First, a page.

Slang can have a lot of complex connotations that can be avoided by using specific language. If your community meets in person, body language matters a lot too. Make eye contact, avoid slouching, and avoid mumbling or speaking in hushed tones. The way you embody physical space can do a lot to put your community at ease.

Help people find their entry points

Even if you’ve created a safe space for uncomfortable discussions, your members still may need an extra nudge to jump in. At Public, members of our community who are newer to investing may not feel like they have enough knowledge to actively participate in conversations.

But by learning about the products that they use in their day-to-day lives, we can often make connections to publicly traded companies that they actually know a lot about. A runner may have a favorite apparel or shoe brand, and if that’s a publicly traded company, then talking about that company gives them a foothold (pun intended) into talking about investing.

In your role as a community leader, you’ve likely put in the work to get to know your members, so put that knowledge to use to ask questions or help point out areas of connection for them. Identifying areas of familiarity for a member within a larger discussion is a great way to encourage them to be a more active participant.

Protect the space

Having clear community guidelines is crucial for any community, to set expectations around what behavior is and is not acceptable within your community space. If your community is covering sensitive or uncomfortable topics, community guidelines become even more important in order to protect the trust built among members.

Inclusive language or personal privacy may be especially important to you as you define rules for your community. Make sure your community guidelines are clearly outlined and easy to find (Alex Angel wrote a great post on that here), and react swiftly anytime the rules are violated.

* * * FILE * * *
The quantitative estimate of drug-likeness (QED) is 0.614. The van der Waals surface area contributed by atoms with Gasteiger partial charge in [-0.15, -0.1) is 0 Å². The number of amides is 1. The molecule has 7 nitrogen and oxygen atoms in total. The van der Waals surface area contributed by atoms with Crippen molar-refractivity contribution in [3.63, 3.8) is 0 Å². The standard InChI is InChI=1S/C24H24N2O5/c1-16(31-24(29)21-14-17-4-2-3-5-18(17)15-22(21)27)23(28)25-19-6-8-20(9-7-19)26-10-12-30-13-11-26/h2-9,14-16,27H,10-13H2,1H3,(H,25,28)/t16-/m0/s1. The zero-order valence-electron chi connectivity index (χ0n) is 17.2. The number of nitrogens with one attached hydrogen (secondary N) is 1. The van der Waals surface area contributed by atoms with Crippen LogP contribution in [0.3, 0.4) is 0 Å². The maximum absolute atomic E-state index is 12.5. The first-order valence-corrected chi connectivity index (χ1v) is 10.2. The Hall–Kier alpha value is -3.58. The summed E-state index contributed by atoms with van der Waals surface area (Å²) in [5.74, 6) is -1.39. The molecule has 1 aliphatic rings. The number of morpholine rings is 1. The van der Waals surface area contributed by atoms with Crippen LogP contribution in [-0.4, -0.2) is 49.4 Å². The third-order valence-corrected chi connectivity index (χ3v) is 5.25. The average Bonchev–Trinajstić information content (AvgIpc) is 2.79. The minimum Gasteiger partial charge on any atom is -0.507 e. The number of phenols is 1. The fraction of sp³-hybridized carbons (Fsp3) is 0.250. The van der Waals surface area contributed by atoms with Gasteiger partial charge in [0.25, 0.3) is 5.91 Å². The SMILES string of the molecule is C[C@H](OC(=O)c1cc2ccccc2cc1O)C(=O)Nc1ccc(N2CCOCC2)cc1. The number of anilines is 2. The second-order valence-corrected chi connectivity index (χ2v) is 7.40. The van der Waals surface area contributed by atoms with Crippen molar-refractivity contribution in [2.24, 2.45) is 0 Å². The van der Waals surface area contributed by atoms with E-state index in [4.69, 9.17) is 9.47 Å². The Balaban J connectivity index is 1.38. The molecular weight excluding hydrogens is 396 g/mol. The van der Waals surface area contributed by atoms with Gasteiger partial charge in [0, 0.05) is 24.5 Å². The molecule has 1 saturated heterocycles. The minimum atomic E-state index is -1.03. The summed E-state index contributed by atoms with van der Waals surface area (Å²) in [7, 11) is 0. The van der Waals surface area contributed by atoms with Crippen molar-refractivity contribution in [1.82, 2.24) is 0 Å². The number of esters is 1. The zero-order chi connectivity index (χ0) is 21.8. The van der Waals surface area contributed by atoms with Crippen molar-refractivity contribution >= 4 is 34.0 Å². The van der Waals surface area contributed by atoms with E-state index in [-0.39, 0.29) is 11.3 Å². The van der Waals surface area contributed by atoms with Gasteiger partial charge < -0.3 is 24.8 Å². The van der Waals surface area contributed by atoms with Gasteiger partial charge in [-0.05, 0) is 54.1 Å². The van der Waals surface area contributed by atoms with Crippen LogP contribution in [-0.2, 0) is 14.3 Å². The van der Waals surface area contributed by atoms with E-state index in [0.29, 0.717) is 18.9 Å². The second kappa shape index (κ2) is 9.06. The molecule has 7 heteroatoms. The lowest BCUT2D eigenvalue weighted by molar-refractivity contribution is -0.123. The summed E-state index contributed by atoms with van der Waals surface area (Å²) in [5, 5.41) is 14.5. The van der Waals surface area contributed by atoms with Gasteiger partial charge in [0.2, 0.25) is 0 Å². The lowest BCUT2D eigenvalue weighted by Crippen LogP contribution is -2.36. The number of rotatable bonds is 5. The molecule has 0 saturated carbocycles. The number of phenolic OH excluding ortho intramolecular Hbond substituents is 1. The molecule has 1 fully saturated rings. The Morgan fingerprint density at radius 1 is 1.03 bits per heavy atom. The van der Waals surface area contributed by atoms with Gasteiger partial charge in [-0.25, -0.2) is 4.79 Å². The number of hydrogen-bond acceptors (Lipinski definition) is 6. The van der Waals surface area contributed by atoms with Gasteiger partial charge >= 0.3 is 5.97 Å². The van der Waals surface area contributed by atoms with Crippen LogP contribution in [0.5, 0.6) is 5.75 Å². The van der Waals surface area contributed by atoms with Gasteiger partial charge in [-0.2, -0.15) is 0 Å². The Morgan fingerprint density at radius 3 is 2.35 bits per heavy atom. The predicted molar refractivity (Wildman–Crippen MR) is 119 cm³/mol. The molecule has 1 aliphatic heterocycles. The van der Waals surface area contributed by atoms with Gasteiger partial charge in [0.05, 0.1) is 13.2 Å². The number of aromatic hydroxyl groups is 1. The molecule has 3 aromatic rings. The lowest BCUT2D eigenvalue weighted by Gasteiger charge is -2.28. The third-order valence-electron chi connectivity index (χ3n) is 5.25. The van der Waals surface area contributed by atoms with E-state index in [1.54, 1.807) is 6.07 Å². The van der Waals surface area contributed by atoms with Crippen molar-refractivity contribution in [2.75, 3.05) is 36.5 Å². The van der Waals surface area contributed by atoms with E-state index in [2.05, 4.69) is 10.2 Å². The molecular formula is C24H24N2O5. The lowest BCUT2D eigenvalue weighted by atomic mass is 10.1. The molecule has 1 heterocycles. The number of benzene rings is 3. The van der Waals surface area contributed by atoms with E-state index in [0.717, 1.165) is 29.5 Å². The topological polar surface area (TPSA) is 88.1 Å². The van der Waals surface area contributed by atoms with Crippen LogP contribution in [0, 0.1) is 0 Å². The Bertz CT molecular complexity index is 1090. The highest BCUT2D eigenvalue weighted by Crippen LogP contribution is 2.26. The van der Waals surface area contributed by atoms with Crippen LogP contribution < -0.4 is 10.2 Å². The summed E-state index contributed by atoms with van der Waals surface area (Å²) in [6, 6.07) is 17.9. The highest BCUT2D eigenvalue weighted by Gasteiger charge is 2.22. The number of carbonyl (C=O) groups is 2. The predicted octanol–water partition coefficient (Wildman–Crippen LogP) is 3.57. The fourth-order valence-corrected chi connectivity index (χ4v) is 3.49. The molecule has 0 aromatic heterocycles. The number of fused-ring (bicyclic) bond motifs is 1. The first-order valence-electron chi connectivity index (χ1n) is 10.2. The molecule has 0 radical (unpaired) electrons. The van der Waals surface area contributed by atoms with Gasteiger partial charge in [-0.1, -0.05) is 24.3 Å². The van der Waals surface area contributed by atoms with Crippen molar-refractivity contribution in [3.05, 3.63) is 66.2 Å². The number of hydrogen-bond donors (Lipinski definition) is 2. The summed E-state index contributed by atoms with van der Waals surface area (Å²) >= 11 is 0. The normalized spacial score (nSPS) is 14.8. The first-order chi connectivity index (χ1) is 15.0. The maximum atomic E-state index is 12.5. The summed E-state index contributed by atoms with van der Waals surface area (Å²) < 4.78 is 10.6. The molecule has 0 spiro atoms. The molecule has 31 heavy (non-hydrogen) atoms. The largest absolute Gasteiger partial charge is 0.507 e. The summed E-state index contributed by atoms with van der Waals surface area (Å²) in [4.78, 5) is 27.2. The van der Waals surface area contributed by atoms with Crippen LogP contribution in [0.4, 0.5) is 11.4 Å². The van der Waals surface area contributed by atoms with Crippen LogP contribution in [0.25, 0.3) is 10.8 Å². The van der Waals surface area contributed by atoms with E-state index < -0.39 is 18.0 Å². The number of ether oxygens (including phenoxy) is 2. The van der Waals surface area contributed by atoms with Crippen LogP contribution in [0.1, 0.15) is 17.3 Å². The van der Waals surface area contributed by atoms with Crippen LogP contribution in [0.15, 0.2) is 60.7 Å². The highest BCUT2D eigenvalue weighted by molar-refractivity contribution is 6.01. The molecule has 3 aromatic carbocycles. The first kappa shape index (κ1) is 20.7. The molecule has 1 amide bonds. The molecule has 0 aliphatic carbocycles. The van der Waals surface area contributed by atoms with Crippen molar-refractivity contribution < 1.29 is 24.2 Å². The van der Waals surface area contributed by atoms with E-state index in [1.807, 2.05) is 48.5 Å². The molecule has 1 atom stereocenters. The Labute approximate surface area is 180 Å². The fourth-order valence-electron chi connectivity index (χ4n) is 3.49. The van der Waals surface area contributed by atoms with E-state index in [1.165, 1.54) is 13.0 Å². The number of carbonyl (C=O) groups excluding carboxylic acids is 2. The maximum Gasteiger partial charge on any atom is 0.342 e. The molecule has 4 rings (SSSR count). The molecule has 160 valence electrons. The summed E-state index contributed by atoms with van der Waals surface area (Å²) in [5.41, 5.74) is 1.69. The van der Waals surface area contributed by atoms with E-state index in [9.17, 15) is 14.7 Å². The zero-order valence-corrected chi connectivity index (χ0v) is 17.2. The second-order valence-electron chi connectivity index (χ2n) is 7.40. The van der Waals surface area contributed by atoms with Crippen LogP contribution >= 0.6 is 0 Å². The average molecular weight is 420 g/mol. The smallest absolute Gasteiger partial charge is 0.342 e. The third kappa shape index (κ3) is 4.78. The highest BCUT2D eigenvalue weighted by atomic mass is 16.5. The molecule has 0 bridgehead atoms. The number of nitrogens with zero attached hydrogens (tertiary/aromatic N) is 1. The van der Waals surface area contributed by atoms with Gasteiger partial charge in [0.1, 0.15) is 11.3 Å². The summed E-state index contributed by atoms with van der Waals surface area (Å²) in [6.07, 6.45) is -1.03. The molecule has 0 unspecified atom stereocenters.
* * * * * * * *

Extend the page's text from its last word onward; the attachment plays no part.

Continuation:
As the leader of your community, protecting the space will reinforce your members’ trust in the safety of the environment where uncomfortable conversations are taking place.

For more tips and guidance, read the full version of this article here

🍨 C School Scoop


We've got two new cohorts launching soon! Here are some details on how to apply and learn more.
 

Coaching Track Cohort — applications close tomorrow

Who it's for: Current Community Managers at the individual contributor level with between 0-3 years experience.

What you'll master: Up-leveling your current contributions, producing a community strategy.

Classes start: October 25, 2021

Find out more on our site or watch our info session here (password: 8$&#!Lf0)

Submit an application by October 1st (that's tomorrow!) here.
 

Career Track Cohort — applications close Oct 8th

Who it's for: Career changers looking to pivot into community management.

What you'll master: Foundations of community management and all the skills you need to find your first job.

Classes start: November 8, 2021

Find out more on our site or watch our info session here (password: @Gf%k8?S)

Submit an application by October 8th here.

✨ If you have any questions, pop them over to cschool@community.club.

📆 Upcoming Events